But Flip's return had not been as rapid. When she reached the wood she crept to its beetling verge, and, looking across the canyon, watched Lance's figure as it vanished and reappeared in the shadows and sinuosities of the ascent. When he reached the ridge the outlying fog crept across the summit, caught him in its embrace, and wrapped him from her gaze. Flip sighed, raised herself, put her alternate foot on a stump, and took a long pull at her too- brief stockings. When she had pulled down her skirt and endeavored once more to renew the intimacy that had existed in previous years between the edge of her petticoat and the top of her stockings, she sighed again, and went home.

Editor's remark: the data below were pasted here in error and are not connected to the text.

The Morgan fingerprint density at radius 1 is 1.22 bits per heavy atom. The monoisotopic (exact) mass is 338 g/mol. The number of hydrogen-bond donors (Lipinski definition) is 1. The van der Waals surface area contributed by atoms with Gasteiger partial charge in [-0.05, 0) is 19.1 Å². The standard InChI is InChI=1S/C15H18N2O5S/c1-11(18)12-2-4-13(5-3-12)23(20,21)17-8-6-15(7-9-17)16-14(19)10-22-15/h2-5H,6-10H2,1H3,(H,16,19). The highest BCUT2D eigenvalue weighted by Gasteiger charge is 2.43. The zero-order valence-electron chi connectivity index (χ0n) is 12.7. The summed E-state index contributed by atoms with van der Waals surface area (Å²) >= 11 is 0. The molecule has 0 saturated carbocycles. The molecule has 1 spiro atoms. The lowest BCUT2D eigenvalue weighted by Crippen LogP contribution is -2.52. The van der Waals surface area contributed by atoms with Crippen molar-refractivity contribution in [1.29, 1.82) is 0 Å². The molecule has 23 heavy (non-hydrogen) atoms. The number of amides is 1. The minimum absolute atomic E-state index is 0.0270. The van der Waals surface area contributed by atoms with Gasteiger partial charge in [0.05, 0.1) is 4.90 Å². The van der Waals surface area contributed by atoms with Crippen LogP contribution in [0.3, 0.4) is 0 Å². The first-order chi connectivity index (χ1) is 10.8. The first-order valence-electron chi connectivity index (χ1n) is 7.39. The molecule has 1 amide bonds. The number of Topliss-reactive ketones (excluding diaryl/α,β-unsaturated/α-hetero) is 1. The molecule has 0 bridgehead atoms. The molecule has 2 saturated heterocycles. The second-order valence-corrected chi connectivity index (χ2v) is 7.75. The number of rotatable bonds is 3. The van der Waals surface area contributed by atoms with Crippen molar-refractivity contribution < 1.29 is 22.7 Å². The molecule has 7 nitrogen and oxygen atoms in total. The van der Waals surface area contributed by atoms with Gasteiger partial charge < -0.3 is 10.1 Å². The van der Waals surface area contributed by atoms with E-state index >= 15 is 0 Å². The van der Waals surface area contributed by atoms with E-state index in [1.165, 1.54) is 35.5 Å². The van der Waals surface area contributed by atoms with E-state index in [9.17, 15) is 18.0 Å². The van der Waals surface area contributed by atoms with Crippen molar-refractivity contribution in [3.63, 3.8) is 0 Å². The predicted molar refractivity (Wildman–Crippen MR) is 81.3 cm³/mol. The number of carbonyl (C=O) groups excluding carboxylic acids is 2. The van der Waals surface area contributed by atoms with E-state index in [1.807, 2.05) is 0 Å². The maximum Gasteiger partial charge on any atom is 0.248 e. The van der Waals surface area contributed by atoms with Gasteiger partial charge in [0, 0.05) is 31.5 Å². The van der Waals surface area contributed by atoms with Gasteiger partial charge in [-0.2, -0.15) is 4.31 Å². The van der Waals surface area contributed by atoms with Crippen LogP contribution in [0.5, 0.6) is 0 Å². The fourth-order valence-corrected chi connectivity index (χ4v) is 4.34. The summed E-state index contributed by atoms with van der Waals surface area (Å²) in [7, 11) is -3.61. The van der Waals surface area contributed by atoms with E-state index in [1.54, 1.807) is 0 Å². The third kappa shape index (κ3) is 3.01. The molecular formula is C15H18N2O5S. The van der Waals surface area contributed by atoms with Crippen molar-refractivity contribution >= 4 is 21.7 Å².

For six months the sea fogs monotonously came and went along the Monterey coast; for six months they beleaguered the Coast Range with afternoon sorties of white hosts that regularly swept over the mountain crest, and were as regularly beaten back again by the leveled lances of the morning sun. For six months that white veil which had once hidden Lance Harriott in its folds returned without him. For that amiable outlaw no longer needed disguise or hiding- place. The swift wave of pursuit that had dashed him on the summit had fallen back, and the next day was broken and scattered. Before the week had passed, a regular judicial inquiry relieved his crime of premeditation, and showed it to be a rude duel of two armed and equally desperate men. From a secure vantage in a seacoast town Lance challenged a trial by his peers, and, as an already prejudged man escaping from his executioners, obtained a change of venue. Regular justice, seated by the calm Pacific, found the action of an interior, irregular jury rash and hasty. Lance was liberated on